This past Tuesday, the South Carolina General Assembly met to consider governor Henry McMaster’s budget vetoes, and as is almost always the case with gubernatorial budget vetoes in this state, they were overridden (except in a handful of cases where appropriations had become moot). However, since time whereof the memory of man runneth not to the contrary, there is now reason for taxpayers to hope that transparency and accountability will be incorporated into the state budgeting process – and that the governor will be empowered as an effective check on wasteful spending.
That hope starts with some recent reforms; as noted by governor McMaster in his budget-veto letter, the legislature this year passed “the most transparent and accountable budget in modern times” because “the leadership of the Senate and House of Representatives took unprecedented steps to require the public disclosure of the sponsors and recipients of earmarked appropriations.”
(An earmarked appropriation, commonly referred to simply as an earmark, is funding for a program or project not originating with a written request by an executive-branch agency.)
Requiring legislators to put their names on earmark requests – and to explain the project or program in writing – forces them to justify themselves, and the prospect of being shamed is (somewhat) a deterrent to wasteful spending. But governor McMaster was right to note that more disclosure is needed in that “the bulk of these earmarked appropriations still lack sufficient context, description, explanation of merit, or justification as to how the recipient intends to spend the funds.”
The rules of both the Senate and the House should be amended to require these additional disclosures. First, those rules should also be amended to require legislators to submit their earmark requests at the beginning of the budget process, i.e., while it is being debated in committee, and to require them to be posted online simultaneous with that submission; currently, at least in the Senate, the rules only say disclosures must be made prior to the budget receiving a second reading. That does not provide legislators or members of the public with sufficient time to review the earmark requests and assess their merits.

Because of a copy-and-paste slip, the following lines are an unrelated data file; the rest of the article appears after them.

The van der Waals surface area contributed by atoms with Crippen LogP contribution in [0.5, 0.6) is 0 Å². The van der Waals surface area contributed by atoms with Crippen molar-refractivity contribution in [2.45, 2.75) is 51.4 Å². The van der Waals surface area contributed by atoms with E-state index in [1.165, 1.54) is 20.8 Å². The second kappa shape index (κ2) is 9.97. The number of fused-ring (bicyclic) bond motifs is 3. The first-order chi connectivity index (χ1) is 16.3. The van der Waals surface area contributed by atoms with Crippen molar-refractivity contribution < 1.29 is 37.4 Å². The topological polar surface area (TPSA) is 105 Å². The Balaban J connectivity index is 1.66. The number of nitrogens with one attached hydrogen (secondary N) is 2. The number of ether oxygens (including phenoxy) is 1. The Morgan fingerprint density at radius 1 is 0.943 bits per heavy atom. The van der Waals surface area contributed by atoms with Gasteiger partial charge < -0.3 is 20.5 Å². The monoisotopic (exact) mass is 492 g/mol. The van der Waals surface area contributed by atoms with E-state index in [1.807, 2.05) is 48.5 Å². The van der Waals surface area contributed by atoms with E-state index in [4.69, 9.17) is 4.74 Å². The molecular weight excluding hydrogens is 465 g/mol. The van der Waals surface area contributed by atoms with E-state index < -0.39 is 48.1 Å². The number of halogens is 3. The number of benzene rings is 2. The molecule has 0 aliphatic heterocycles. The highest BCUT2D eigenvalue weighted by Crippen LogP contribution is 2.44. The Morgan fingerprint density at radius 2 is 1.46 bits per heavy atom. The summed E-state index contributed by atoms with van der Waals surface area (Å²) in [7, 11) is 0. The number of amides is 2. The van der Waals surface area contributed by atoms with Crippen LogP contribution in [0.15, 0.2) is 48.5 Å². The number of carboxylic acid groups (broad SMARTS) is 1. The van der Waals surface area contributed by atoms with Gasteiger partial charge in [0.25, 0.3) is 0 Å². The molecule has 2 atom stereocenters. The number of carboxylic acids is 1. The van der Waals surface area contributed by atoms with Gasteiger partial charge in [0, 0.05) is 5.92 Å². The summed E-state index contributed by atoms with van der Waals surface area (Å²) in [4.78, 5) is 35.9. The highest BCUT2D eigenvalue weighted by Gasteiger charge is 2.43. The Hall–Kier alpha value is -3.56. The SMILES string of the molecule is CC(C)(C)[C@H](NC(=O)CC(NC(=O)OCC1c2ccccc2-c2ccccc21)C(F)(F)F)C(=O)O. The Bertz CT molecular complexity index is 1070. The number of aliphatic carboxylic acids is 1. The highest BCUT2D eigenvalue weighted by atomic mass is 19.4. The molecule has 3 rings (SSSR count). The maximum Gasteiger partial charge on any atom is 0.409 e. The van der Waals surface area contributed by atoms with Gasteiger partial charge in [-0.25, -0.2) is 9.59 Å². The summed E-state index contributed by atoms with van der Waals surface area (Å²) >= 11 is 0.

Gov. McMaster noted that the 226 earmarked appropriations he vetoed were bundled in seven different proviso subsections, which meant he was unable to wield a budget-veto scalpel to separate wheat from chaff. Such bundling makes legislative overrides of vetoes a certainty (in that it prompts a winning coalition of overriding votes) – effectively eliminating the governor as a check against wasteful spending. Bundling should be banned and each earmark forced to stand on its own merits.
The governor also rightly noted that “no matter how deserving the project, the public must be confident that proper accountability measures are in place to ensure the funds are ultimately spent appropriately by the recipient.” There are laws in place that require earmark recipients to account for how money is spent, but those laws are mostly honored in the breach, with only about 25 percent of recipients complying. Enforcement mechanisms must be strengthened.
One earmark reform proposed by governor McMaster, however, I do not agree with. In his letter, he asks the legislature to “create a public, merit-based competitive grants process for these types of appropriations,” that is, for the earmarked money to be aggregated and then sent in blocks to executive agencies, which would then make funds available to entities that submitted projects that demonstrated (in the judgment of the agencies) “community support and missions consistent with the policy goals and outcomes intended by the General Assembly.”
I do not think a parallel budgeting process run by employees of state agencies is a good idea. In fairness, the governor envisions a process where “all applications and award criteria would be placed online, allowing for public scrutiny and total transparency,” but I fear that what sounds good in theory would not be realized in practice. Better to enact the other common sense reforms proposed by the governor, and to leave the appropriations to those who have the constitutional responsibility of making them, and who will be held to account by voters if they do so unwisely.
ABOUT THE AUTHOR …
Tom Davis represents Beaufort and Jasper counties in the South Carolina Senate.
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